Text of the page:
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Lance McGee uses two very different email signatures, which represent his parallel careers. One reads “Yours at Foolish Fun, Unique Derique,” and the other, “Lance McGee, Trauma Informed Wellness Consultant.” An internationally renowned clown and trauma-informed wellness counselor, for McGee, humor and healing have always gone hand in hand. When he’s not advising teachers at the Frick United Academy of Language in East Oakland, he performs at Warriors games, festivals and libraries.
Growing up in Berkeley with a mother in the theater community, at age 10 McGee was exposed to Transcendental Meditation, vegetarianism, alternative health, as well as theater and improvisation.
“Arts and health were my two paths from a young age,” McGee said in a recent interview.
A pivotal event in his life took place when he was 15, 40 years ago. She was in his bedroom, hair-dryer cap on rollers, animatedly imitating a charging robot. Neighbor Arina Isaacson, a friend of her mother’s from the Berkeley Neighborhood Arts program, passed by the room and laughed.
“She thought I was hilarious,” McGee said.
“You belong to clown school,” Isaacson told him. Herself a pioneer of slapstick, puppet master and storyteller, Isaacson knew her talent when she saw it. McGee said that she became something of a “clown mother” to her.
She joined her clown class on Saturday mornings, learning juggling, gymnastics, riding a unicycle and hambone, an improvised rhythmic body music with roots in African dances brought to North America by enslaved people. After studying circus arts for three years, she graduated from Berkeley High School and joined the famous Pickle Family Circus when he was 18 years old. For his clown act, she used the name Derique McGee, a modification of his middle name Derek, which was also the name by which his family and friends knew him. Further expanding her skill set as the company toured along the West Coast, McGee drew inspiration from local greats like Bill Irwin and Larry Pisoni. After three years, she joined Make-A-Circus, which put on outdoor shows for children in underserved Bay Area neighborhoods.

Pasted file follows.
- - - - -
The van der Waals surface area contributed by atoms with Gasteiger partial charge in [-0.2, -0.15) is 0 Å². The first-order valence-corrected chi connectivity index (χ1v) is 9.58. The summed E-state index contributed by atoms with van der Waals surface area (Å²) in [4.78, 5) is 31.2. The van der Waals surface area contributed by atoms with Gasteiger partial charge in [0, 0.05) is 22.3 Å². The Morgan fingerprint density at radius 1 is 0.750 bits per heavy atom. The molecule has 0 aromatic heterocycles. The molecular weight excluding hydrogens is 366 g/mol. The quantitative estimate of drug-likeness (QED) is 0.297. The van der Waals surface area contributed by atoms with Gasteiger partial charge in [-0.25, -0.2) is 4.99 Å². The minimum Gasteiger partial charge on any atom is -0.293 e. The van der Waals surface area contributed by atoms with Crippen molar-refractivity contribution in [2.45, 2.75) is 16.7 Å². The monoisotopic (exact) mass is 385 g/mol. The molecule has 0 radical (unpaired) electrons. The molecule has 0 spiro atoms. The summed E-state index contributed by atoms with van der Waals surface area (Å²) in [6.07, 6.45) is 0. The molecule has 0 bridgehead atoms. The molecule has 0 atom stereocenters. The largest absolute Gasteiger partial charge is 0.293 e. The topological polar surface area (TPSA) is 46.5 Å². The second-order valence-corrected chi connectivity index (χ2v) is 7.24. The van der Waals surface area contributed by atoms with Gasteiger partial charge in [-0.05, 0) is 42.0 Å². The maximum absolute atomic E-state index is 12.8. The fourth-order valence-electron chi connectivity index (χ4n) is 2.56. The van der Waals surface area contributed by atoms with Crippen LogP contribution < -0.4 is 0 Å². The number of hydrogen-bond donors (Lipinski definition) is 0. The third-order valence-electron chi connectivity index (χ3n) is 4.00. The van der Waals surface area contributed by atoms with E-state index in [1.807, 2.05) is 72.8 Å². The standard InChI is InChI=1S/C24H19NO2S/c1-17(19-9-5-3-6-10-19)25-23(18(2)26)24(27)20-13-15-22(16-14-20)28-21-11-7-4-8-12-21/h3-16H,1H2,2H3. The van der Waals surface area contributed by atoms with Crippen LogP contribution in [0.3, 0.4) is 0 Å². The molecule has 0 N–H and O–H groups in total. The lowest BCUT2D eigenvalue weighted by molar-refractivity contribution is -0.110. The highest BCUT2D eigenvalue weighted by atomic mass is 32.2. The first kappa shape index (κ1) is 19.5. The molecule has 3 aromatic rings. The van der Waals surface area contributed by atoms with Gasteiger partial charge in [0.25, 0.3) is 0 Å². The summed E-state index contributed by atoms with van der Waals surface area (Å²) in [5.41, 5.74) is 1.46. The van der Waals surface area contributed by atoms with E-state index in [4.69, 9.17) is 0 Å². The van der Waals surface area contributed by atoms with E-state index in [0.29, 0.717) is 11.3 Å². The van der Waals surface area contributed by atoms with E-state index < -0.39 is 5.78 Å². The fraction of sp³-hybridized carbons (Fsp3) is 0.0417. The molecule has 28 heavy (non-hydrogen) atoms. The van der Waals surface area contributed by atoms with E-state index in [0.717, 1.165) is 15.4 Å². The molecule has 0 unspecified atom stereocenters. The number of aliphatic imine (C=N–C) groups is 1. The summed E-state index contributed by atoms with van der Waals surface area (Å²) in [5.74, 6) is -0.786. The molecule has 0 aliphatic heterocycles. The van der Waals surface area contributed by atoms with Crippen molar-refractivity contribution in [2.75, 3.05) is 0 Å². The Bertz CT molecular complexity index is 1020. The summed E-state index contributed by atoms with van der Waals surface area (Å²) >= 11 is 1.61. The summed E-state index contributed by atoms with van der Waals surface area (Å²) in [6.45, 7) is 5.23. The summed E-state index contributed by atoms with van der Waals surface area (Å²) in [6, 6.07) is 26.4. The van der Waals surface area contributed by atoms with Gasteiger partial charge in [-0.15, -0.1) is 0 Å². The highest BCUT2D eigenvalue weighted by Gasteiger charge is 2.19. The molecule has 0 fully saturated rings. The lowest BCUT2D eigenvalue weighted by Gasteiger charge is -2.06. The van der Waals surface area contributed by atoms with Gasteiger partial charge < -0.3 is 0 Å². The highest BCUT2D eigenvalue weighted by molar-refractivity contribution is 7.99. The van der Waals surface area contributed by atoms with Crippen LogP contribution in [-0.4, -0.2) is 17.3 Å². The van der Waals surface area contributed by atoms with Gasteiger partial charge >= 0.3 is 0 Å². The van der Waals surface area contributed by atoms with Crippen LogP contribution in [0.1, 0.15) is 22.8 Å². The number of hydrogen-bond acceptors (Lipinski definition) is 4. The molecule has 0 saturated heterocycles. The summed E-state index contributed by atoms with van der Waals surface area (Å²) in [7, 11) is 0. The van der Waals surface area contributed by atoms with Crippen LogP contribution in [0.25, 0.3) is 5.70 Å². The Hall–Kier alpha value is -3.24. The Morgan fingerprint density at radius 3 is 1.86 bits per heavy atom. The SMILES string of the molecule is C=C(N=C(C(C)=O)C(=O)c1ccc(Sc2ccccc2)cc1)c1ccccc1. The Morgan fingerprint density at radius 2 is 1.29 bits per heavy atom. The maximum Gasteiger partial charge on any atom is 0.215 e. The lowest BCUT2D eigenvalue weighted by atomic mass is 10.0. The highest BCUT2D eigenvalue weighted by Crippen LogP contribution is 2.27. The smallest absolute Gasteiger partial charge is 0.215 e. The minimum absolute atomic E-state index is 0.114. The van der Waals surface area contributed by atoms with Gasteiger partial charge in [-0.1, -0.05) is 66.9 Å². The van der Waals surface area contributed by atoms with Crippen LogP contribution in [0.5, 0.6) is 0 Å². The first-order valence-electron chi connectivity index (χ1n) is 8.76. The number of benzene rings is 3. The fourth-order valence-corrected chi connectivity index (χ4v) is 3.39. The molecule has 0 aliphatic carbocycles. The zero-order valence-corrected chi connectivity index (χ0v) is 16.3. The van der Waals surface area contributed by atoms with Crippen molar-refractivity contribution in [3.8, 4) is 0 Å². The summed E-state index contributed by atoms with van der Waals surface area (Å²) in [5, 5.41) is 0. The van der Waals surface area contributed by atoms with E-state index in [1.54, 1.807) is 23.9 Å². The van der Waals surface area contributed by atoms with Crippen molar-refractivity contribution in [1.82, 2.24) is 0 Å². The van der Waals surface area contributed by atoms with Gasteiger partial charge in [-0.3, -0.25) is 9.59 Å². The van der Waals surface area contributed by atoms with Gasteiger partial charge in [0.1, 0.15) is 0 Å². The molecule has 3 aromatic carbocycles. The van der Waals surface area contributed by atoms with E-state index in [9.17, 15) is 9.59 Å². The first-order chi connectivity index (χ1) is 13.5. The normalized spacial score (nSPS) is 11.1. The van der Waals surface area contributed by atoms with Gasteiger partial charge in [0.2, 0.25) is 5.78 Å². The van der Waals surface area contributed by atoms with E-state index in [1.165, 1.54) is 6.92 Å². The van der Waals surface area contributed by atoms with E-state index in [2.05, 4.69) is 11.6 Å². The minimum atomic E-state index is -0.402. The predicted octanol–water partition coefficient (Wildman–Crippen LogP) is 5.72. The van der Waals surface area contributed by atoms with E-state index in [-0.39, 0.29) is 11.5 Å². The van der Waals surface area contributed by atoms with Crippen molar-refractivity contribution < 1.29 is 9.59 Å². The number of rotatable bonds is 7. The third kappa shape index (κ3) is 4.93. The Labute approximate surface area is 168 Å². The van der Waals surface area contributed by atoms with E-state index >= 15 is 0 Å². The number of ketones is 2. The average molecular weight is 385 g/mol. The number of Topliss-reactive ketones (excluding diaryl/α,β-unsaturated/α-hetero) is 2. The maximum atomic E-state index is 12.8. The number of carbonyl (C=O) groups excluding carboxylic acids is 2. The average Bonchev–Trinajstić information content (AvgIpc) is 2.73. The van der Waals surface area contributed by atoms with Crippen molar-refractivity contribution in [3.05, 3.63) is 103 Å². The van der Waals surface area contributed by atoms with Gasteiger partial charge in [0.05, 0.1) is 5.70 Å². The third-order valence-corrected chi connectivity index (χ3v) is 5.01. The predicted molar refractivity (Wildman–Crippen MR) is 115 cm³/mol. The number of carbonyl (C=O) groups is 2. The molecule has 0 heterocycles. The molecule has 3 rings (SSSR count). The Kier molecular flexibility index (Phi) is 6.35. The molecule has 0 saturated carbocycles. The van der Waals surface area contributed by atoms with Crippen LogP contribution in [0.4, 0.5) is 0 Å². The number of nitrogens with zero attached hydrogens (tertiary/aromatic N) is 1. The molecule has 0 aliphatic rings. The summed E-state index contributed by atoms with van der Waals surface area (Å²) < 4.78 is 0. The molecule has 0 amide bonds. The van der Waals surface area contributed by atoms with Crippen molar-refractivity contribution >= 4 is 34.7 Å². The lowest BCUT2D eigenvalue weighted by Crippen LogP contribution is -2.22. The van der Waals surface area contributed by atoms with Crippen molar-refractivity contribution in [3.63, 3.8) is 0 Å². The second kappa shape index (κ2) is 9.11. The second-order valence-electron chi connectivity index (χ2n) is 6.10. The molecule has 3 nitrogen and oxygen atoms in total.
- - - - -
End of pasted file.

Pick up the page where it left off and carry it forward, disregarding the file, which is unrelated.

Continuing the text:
It was the early 1990s, and McGee had developed an innovative suit, using wireless sensors, that allowed him to play his body like a percussion instrument. “The act was quite unique,” he said. Featured on international television and on The Arsenio Hall Show, McGee was simultaneously raising a family (he now has two children and three grandchildren).
And then, putting a twist on a well-known theme, he said: “I ran away from the circus to pursue my own career.”
In the mid-1990s, he experienced a professional setback in his quest to become mainstream. He became disillusioned with his agent, who wanted to own 70% of his name. When he turned down the deal, he was shut out and found it hard to get jobs. The auditions in Los Angeles were also difficult to manage and he felt at a crossroads.
What got him through this tough time and kept him energized was an interaction he had in the late 1980s with legendary actor Sammy Davis, Jr. After a Black Filmmakers Hall of Fame ceremony where McGee performed his hambone act, Davis approached him and told him that he loved the show and wanted to handle it. Although that never happened, he gave McGee the affirmation he needed to continue.
“It made me feel like an ancestor had recognized and validated me,” he said. “It was like a spirit passing through him and connecting with me.”
McGee began doing many concerts around the Bay Area at festivals and libraries, as well as teaching circus arts. When he was in his mid-40s, he realized that “he better have a career as an understudy. When he learned about a practice called drama therapy, the theme of arts and health completely resonated.
McGee studied at the California Institute for Integrative Studies, where she earned her master’s degree in counseling psychology with a specialization in drama therapy. Going through a difficult divorce at the time, he learned the value of his own therapy and much about himself.